klipsch cornwall iv upgraded crossovers

I own a pair of cornwalls, amazing speakers they are paired with MC452 power  and a MC 70 tube pre.I play cds only on a yamaha C2100. My question is I hear people talking about upgrades to the crossovers on the corns  and softening the horns with  sound tape . Do any of those changes work,one or the other and do they make it worthwhile. Would like input from anyone who has tried the upgrades and who they used


Modifications mean “tuning” the component to your taste and to work better with your other components.  That means that any particular change may not be an improvement.  Make sure that any change can be reversed.  Damping horns is something easily done and reversed.  Likewise, putting thin felt strips in the horn opening can be tried and reversed.  If you are going with crossover modifications, make sure that the modifier gives you back the old parts so you or someone else can undo the change.

The biggest change, most probably for the better, would be to find a suitable tube amplifier.  Take your time hearing alternatives. I know it is a matter of taste and system synergy, but, I find the MC 275 mentioned as a suggestion to be less than mediocre, particularly given the price.  There are many low power tube amps that would work well with these speakers.

@atlvalet id be less skeptical if one of these charlatans had the conviction to post before and after videos so we could A/B the difference. And not a bunch of useless graphs like Danny. Actually A/B the before and after with various songs in a controlled test. I also have no idea what obvious horn resonance you are referring to. If it’s so obvious please try and isolate the sound and share with the group. Im sure the guys at Klipsch would also appreciate this discovery.

As for things like “cheap Chinese” caps and crossover components, it’s the same rationale as generic cable vs pricey esoteric stuff, if the cheaper components do the job there isn’t much need to pay up, aside from placating a small, fickle group of audiophiles.
Sorry if I come across harsh but I’m just so sick of people pushing snake oil without proper blind testing. So many of the ideas revolve around cognitive dissonance and reviewer bias and lack actual merit. Klipsch has literally been making Cornwalls since 1959 and horn speakers since the 40’s, and not a single model uses sound deadening material on the horns. Yet Im supposed to take your word for it, because some other guy said it was a good idea? Hard pass, I’d rather listen to them as they were engineered to sound.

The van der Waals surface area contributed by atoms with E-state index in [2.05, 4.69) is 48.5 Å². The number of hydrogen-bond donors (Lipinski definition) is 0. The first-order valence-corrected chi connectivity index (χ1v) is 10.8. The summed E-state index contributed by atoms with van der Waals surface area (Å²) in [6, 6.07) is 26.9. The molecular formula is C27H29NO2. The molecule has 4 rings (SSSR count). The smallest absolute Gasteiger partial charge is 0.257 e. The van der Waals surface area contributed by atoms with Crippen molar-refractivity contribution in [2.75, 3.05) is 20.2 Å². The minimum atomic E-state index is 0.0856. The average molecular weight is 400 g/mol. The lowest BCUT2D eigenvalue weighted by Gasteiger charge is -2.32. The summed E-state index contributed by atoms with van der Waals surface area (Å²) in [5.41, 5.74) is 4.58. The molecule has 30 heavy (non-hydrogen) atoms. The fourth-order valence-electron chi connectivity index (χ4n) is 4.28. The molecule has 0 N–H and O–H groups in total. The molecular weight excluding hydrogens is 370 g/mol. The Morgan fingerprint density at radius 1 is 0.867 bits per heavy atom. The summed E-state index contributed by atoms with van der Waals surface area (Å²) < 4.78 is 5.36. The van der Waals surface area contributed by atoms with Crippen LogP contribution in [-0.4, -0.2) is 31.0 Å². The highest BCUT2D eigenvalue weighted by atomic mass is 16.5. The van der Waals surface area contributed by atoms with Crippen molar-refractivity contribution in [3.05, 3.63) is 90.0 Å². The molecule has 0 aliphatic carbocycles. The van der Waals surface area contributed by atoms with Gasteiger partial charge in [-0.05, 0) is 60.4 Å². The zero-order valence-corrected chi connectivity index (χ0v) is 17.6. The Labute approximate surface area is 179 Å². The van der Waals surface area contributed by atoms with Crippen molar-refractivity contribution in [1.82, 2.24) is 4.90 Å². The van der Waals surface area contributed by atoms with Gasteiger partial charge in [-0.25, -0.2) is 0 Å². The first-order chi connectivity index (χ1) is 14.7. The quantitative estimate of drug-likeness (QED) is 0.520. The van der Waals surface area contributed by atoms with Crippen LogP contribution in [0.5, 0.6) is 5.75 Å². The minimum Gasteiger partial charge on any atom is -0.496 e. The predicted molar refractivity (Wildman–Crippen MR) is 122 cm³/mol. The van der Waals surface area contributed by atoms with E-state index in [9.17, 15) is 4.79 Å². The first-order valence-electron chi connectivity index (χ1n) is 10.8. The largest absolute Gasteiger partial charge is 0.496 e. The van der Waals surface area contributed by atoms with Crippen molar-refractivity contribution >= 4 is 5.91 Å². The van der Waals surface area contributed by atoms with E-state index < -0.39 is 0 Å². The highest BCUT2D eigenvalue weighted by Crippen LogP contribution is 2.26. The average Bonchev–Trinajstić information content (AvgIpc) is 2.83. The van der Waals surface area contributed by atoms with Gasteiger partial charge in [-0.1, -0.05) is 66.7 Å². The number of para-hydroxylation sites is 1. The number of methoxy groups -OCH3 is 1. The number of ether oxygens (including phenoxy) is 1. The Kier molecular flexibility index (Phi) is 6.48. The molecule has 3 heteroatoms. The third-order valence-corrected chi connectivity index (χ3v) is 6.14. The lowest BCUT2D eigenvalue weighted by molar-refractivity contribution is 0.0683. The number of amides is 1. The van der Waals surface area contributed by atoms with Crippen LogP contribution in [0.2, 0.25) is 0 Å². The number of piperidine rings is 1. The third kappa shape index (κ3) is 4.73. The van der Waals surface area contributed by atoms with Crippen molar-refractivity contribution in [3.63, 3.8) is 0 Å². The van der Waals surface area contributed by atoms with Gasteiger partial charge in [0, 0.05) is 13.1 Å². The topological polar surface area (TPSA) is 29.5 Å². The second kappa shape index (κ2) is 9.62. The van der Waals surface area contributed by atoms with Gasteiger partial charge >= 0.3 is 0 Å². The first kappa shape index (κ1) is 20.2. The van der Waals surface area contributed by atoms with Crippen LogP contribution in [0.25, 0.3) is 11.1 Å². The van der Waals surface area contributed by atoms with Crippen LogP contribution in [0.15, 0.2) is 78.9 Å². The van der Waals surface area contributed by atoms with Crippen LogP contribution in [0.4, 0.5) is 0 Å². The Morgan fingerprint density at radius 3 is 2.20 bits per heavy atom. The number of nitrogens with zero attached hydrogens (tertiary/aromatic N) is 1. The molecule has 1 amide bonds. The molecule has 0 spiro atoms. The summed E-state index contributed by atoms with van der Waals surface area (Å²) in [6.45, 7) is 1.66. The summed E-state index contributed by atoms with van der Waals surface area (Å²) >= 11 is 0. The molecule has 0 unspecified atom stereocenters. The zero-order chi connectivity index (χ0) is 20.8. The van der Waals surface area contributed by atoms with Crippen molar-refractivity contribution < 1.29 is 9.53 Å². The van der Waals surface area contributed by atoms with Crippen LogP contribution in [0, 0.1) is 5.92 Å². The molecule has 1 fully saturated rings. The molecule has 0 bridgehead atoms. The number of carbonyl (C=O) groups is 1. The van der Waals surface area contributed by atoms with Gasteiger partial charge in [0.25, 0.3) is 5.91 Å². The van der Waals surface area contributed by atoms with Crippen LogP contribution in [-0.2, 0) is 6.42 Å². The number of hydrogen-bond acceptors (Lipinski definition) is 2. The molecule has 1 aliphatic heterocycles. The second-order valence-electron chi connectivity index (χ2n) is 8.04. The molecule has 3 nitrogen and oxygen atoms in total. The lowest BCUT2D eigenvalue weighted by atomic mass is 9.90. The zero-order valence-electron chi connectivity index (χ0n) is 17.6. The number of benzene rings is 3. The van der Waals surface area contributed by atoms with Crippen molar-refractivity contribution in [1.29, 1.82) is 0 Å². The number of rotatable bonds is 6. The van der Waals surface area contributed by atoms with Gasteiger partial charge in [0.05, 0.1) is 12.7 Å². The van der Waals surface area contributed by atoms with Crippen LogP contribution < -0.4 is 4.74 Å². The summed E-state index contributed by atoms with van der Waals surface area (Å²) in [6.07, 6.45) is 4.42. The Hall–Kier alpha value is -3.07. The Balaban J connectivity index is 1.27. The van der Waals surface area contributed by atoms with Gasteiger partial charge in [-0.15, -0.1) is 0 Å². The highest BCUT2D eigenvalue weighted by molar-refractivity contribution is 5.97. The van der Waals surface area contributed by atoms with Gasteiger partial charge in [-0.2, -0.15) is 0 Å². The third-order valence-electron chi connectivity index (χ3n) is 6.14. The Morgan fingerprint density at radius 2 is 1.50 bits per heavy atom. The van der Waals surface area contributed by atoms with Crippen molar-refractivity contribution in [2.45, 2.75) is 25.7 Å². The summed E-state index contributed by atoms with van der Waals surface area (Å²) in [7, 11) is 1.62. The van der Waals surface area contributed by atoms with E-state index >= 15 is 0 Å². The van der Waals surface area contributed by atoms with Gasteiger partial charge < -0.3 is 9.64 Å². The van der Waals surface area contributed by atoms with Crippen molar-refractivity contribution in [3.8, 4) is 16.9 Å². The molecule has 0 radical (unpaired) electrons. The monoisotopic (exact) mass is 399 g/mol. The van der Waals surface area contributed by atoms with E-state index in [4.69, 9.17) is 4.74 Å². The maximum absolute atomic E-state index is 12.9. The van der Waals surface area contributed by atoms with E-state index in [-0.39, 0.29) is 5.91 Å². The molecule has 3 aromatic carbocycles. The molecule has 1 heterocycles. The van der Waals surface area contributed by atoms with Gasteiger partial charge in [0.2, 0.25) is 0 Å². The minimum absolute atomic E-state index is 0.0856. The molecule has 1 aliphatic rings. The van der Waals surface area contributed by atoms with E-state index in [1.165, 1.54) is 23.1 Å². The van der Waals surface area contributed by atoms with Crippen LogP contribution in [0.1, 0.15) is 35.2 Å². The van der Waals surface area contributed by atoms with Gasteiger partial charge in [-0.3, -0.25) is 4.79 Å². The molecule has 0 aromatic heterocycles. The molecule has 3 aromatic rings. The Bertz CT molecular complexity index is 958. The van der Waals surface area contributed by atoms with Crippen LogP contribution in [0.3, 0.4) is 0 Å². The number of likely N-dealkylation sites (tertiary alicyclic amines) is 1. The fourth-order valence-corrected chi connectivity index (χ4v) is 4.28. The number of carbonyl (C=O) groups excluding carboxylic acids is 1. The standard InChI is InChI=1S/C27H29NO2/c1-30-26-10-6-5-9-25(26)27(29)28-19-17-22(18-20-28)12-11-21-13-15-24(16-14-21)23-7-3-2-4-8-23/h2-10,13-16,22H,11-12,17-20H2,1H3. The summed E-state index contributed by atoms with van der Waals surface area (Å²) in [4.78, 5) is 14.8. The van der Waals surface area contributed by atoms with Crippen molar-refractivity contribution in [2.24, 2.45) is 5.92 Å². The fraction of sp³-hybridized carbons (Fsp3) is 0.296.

Klipsch used cheap parts in the xover and the binding posts are a joke. Face it, most of their client base is not into truly high-end audio, so why spend on ultra-premium parts? It would make no business sense. Subbing in great parts makes these good speakers great. This I know for a fact, having done it and heard the difference, which was not subtle.

@wrm57 so prove it.  If it’s not subtle then it should be easy to demonstrate in a video comparison.  Please note, I’m not expecting you to actually tear apart one of your speakers just to prove a point, but I think your claim is absolutely worthless without some type of demonstration. There are thousands of audio videos on YouTube, some of them with terrific A/B comparisons. But it’s almost always different speakers or different amps which show audible differences. I’ve never seen any audio tweak or cable videos with actual sound demos. I wonder why 🤔

It is true that low cost parts do not necessarily mean bad sound or a substantial compromise in sound quality.  At its price point, the Cornwall cannot be built without some cost cutting and savvy design means making the right choices on where to use “cheap” parts.  But, to suggest that those who substitute parts or modify the design to improve its performance or better suit their preference are just “fickle” and must meet some kind of blind testing criteria to justify their choice is unreasonable.  First, it is a personal choice and does not have to meet a long term market-supported approval measure.  Second, is there any evidence that Klipsch applied blind testing for every one of their design choices?  I bet they do what most of us do; they listen to the results.  I am sure Klipsch designers hear many improvements that they chose not to adopt because of cost, manufacturing difficulty, or some other practical consideration.  Those consideration may not be in play to stop an individual from making a modification.